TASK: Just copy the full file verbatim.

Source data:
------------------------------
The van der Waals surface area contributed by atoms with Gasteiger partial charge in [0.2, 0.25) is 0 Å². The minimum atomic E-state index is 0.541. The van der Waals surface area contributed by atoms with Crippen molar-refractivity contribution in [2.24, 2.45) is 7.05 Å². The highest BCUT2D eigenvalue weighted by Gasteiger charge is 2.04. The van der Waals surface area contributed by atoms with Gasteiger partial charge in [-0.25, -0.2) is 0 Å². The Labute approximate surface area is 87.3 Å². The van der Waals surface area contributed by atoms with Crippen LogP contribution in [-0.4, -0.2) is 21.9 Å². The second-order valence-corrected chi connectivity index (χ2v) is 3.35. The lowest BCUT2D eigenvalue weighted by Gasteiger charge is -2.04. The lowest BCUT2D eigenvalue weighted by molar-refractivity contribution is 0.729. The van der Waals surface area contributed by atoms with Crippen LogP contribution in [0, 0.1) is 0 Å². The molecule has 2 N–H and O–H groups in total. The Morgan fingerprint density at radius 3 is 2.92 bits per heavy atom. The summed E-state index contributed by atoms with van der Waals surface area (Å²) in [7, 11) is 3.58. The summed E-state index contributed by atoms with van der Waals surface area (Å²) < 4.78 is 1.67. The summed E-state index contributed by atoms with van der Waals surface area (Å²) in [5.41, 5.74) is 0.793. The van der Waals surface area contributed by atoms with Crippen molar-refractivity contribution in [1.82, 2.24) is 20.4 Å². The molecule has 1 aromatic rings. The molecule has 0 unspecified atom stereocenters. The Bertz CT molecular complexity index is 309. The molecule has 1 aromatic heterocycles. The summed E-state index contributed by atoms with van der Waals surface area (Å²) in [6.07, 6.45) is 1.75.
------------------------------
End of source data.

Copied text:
The van der Waals surface area contributed by atoms with Gasteiger partial charge in [0.2, 0.25) is 0 Å². The minimum atomic E-state index is 0.541. The van der Waals surface area contributed by atoms with Crippen molar-refractivity contribution in [2.24, 2.45) is 7.05 Å². The highest BCUT2D eigenvalue weighted by Gasteiger charge is 2.04. The van der Waals surface area contributed by atoms with Gasteiger partial charge in [-0.25, -0.2) is 0 Å². The Labute approximate surface area is 87.3 Å². The van der Waals surface area contributed by atoms with Crippen LogP contribution in [-0.4, -0.2) is 21.9 Å². The second-order valence-corrected chi connectivity index (χ2v) is 3.35. The lowest BCUT2D eigenvalue weighted by Gasteiger charge is -2.04. The lowest BCUT2D eigenvalue weighted by molar-refractivity contribution is 0.729. The van der Waals surface area contributed by atoms with Crippen LogP contribution in [0, 0.1) is 0 Å². The molecule has 2 N–H and O–H groups in total. The Morgan fingerprint density at radius 3 is 2.92 bits per heavy atom. The summed E-state index contributed by atoms with van der Waals surface area (Å²) in [7, 11) is 3.58. The summed E-state index contributed by atoms with van der Waals surface area (Å²) < 4.78 is 1.67. The summed E-state index contributed by atoms with van der Waals surface area (Å²) in [5.41, 5.74) is 0.793. The van der Waals surface area contributed by atoms with Crippen molar-refractivity contribution in [1.82, 2.24) is 20.4 Å². The molecule has 1 aromatic rings. The molecule has 0 unspecified atom stereocenters. The Bertz CT molecular complexity index is 309. The molecule has 1 aromatic heterocycles. The summed E-state index contributed by atoms with van der Waals surface area (Å²) in [6.07, 6.45) is 1.75.